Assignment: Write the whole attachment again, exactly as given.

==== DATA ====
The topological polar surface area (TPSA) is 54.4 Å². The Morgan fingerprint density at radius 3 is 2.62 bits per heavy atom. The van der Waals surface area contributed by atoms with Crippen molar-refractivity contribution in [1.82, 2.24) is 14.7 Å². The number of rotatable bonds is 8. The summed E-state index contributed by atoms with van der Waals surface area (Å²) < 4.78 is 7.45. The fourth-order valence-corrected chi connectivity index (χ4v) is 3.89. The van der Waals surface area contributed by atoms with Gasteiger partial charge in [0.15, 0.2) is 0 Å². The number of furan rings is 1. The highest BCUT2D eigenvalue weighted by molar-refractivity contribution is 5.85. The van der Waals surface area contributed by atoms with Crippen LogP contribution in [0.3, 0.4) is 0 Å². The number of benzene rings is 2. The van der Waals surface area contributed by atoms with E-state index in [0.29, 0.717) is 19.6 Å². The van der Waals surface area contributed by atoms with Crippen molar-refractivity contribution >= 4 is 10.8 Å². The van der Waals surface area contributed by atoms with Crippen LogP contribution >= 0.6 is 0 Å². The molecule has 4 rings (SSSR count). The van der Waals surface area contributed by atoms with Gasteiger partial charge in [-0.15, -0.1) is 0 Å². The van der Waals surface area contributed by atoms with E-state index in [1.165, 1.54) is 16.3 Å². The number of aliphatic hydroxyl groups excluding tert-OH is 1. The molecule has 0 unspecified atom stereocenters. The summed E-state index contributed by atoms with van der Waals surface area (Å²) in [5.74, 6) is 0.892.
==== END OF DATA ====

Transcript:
The topological polar surface area (TPSA) is 54.4 Å². The Morgan fingerprint density at radius 3 is 2.62 bits per heavy atom. The van der Waals surface area contributed by atoms with Crippen molar-refractivity contribution in [1.82, 2.24) is 14.7 Å². The number of rotatable bonds is 8. The summed E-state index contributed by atoms with van der Waals surface area (Å²) < 4.78 is 7.45. The fourth-order valence-corrected chi connectivity index (χ4v) is 3.89. The van der Waals surface area contributed by atoms with Gasteiger partial charge in [0.15, 0.2) is 0 Å². The number of furan rings is 1. The highest BCUT2D eigenvalue weighted by molar-refractivity contribution is 5.85. The van der Waals surface area contributed by atoms with Crippen LogP contribution in [0.3, 0.4) is 0 Å². The number of benzene rings is 2. The van der Waals surface area contributed by atoms with E-state index in [0.29, 0.717) is 19.6 Å². The van der Waals surface area contributed by atoms with Crippen molar-refractivity contribution >= 4 is 10.8 Å². The van der Waals surface area contributed by atoms with Crippen LogP contribution >= 0.6 is 0 Å². The molecule has 4 rings (SSSR count). The van der Waals surface area contributed by atoms with Gasteiger partial charge in [-0.15, -0.1) is 0 Å². The van der Waals surface area contributed by atoms with E-state index in [1.165, 1.54) is 16.3 Å². The number of aliphatic hydroxyl groups excluding tert-OH is 1. The molecule has 0 unspecified atom stereocenters. The summed E-state index contributed by atoms with van der Waals surface area (Å²) in [5.74, 6) is 0.892.